In more simple terms, the more serotonin that is left in the space between nerve cells, the more it can impact the neighboring cell. However, there are transporter molecules at the ends of our nerve cells constantly working against this process and taking serotonin out of this space called the synapse, putting it back into the cell it came from (Silverthorn, 2019). This can be problematic because in order to achieve the mood-regulating effects, it must be sensed by the next cell, so it is better to have more of it in the synapse. It is now believed that SSRIs block the expression of genes that code for these transporter molecules, telling cells to make less of the things that are depleting serotonin levels in the synapse, allowing serotonin to reach the next cell. This would explain why it takes weeks to see the impact of SSRIs while drugs like ecstasy and cocaine, which work on the same transport molecules, have almost immediate effects. Just blocking these transport molecules is a lot faster than telling the body to alter its biological processes to produce less of them.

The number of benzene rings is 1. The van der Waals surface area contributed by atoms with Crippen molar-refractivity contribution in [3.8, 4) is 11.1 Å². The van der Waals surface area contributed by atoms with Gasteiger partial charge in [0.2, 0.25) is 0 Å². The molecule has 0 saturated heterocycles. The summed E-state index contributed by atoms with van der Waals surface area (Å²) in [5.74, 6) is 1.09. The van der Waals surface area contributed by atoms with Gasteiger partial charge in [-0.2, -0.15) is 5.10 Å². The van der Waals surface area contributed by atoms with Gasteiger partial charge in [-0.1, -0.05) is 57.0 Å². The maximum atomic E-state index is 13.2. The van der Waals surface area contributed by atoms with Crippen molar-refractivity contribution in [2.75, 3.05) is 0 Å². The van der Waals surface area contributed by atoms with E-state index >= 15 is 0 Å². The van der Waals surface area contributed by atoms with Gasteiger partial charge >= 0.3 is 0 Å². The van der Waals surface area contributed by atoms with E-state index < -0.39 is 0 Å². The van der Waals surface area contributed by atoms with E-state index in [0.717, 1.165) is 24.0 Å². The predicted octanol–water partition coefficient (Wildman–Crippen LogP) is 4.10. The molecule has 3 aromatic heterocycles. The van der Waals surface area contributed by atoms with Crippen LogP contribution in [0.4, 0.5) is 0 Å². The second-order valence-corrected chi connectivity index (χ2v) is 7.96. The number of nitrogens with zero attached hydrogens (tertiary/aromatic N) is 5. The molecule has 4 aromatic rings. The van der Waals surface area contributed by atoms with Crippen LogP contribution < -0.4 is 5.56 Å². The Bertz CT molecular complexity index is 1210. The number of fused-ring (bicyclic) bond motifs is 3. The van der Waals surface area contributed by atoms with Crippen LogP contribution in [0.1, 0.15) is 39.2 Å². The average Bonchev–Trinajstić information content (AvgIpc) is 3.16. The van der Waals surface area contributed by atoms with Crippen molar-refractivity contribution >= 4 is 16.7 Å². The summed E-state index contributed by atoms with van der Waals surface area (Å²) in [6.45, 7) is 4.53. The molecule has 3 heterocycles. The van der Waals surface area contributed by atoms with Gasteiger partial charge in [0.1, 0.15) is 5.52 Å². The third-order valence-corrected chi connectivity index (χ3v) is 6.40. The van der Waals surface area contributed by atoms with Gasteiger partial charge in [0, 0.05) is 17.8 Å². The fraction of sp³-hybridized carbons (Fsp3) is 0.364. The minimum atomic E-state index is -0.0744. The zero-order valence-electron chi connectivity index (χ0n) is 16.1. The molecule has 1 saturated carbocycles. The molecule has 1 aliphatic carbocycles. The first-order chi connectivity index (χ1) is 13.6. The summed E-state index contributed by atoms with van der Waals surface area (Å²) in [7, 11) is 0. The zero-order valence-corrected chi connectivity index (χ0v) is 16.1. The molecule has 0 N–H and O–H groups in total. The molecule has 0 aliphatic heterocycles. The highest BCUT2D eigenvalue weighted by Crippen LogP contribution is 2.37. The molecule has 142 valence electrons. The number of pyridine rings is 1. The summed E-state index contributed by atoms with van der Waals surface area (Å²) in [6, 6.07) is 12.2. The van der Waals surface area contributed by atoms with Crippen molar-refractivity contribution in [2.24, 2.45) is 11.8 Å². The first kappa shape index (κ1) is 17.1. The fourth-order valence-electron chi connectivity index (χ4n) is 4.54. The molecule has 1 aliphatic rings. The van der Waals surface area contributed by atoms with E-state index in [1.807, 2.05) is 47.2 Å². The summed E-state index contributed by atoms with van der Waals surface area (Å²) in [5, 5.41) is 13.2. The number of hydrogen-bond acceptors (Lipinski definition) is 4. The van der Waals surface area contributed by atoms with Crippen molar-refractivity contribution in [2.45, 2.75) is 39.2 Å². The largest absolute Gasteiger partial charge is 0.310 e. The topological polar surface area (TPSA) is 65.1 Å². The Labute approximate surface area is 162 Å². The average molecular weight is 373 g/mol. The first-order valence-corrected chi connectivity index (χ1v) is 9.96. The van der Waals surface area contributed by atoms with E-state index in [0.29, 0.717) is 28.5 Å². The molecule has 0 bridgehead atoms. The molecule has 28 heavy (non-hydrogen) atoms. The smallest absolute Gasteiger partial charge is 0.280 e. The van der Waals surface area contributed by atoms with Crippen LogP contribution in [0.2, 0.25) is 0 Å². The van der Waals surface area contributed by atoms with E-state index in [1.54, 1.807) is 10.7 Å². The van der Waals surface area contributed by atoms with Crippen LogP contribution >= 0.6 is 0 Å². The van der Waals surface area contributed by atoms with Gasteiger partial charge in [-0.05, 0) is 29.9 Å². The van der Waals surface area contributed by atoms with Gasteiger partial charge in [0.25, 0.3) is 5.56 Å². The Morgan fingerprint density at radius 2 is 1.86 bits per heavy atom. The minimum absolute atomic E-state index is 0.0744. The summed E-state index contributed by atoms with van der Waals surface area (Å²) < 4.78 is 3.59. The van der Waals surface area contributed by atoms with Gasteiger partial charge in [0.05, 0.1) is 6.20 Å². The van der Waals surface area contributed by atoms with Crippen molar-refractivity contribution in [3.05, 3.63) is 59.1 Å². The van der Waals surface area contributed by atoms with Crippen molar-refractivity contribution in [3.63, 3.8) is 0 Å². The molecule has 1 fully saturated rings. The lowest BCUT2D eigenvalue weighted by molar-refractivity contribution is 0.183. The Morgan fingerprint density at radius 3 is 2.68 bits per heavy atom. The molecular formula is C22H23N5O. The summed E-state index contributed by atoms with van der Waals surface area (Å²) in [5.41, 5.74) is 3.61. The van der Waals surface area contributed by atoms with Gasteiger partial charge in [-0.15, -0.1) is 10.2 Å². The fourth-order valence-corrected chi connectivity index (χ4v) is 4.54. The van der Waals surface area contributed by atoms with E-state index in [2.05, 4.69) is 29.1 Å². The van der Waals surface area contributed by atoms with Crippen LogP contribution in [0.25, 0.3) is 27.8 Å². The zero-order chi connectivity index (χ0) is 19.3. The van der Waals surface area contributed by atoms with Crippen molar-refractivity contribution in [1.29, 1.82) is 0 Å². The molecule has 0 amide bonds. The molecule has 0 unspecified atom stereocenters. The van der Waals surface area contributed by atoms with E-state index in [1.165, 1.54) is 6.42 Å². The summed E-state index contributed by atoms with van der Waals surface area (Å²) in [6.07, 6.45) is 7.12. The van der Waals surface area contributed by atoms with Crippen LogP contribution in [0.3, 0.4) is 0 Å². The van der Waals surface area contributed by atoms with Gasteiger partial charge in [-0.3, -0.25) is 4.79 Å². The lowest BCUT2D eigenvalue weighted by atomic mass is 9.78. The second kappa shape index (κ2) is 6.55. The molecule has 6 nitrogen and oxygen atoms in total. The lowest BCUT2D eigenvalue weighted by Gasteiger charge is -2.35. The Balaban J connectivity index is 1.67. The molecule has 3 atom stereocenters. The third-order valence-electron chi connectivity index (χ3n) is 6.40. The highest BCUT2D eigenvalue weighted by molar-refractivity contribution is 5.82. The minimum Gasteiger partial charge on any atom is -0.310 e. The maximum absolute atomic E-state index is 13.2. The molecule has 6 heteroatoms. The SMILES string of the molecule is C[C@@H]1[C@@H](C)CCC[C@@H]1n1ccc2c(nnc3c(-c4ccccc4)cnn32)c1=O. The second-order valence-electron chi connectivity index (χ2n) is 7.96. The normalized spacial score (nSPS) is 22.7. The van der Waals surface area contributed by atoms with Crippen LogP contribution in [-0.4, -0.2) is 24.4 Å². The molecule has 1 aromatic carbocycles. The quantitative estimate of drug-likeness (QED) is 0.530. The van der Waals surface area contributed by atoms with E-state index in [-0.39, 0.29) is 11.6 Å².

Although the effects of SSRIs take a while to kick in, this should not necessarily be associated with milder effects. SSRIs are prescription medications used to treat anxiety and depression, and for reasons still unknown they only work in about 30 percent of patients. These drugs are also not generally classified as addictive, but this does not suggest that they do not have profound impacts on the body or that they are never abused or misused. Because their impact is more delayed and they lack the rush sensation that drugs like cocaine can elicit, they aren’t as appealing to addicts who crave this high. For this reason, they are also prescribed as a safer alternative to benzodiazepine (Brogaard, 2017). However, the problem arises when SSRIs are used for long periods of time, as their effects may begin to weaken. Patients can start taking more than prescribed by their doctors because they feel that a higher dosage is needed in order to alleviate their symptoms, and this can lead to an overdose.